Game Engine Attention

Are there any major plans in the works for the game engine? From the .org site, the interactive facet to Blender seems to be the Cinderella equivalent of Blender’s features. If the same energy that is put into the un-real-time portion was put into the game engine I feel it could be really something. Note though, I’ve seen what it takes to create from scratch what Blender does and it isn’t pretty so the game engine is no small feat. However, it would be nice to see some modern features like:

Vertex/Pixel Shaders

Real-time Shadows

(Integrated) Rag-doll Physics Calculations

Switching Between Rendering APIs

Blender is great middleware between creating your own engine and of course buying a finished game. The programmable interface and extensibility (Python) is also very appealing. The game engine allows artist and designers alike to manifest there imaginations with less effort and less technical know how than other packages such as Torque. Allowing everything to placed in a single ‘.blend’ file is also quite nice. Basically, I use Blender to create games because it allows me to do it that much faster, easier, and more enjoyable. It just to bad that the real-time engine doesn’t get the attention it deserves in my opinion. However, I’m sure this will change and I am therefore eager to await new releases. If anything at all, it would be nice if Blender could incorporate OGRE into its real-time rendering arsenal. I am not sure of the ramifications of this, however, but I think the Blender developers could do it for they have done so much all ready. Since Blender can stand toe-to-toe with suites like 3D Studio MAX, I think it could stand up against technologies such as Unreal.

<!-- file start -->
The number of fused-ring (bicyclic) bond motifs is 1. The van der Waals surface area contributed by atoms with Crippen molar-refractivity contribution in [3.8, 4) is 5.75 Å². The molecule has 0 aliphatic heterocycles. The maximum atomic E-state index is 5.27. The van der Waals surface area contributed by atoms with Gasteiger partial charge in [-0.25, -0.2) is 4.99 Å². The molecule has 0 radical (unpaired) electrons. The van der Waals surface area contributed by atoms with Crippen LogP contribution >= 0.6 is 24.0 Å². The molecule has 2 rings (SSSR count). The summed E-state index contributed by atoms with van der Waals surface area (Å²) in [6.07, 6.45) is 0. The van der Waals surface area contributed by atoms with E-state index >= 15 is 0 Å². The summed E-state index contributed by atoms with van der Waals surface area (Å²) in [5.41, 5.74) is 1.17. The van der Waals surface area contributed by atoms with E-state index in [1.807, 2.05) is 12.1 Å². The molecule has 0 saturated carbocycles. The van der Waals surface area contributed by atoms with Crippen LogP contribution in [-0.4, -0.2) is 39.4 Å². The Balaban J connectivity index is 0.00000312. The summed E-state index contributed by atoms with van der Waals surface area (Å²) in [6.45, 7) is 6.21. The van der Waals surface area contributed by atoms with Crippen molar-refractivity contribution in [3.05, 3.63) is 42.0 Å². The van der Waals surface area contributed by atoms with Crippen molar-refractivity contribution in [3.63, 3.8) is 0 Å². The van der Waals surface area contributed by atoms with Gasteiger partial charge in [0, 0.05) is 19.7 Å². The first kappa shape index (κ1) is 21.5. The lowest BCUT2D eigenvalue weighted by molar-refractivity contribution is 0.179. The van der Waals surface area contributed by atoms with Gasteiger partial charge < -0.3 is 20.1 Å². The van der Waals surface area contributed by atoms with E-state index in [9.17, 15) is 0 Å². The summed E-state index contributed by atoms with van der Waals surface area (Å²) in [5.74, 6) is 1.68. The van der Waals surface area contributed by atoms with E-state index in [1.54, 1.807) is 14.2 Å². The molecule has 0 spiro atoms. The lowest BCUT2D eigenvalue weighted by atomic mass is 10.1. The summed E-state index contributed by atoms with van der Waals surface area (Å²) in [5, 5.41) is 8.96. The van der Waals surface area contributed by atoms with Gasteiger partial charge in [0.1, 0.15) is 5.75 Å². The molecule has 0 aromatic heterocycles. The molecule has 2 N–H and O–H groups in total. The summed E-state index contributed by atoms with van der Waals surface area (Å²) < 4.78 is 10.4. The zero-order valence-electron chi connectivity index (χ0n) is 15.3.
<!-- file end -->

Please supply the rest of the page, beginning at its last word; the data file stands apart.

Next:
yeah, it would be nice to see such features, but it takes time…

The first two of those are in development, the api is possible if someone whos really good at coding and wants to write a direct3d version comes along (although opengl shoudl be fine for most people, ID seems to use opengl just fine), ragdoll is a bit complicated and would need a refocus back on ODE physics, which there were issues with.

The reason the game engine doesn’t get a lot of attention is because there are a very small amount of coders interested in it. The users of the engine in general use it because they lack the coding skills to program an engine. Those with the skills to code that are working on other engines elsewhere.

And the blender codebase is still a large untamed beast that is not easy to dive into.

The best thing we can do is continue making games and providing feedback, and showing the world what can be done with the engine, to get it more attention.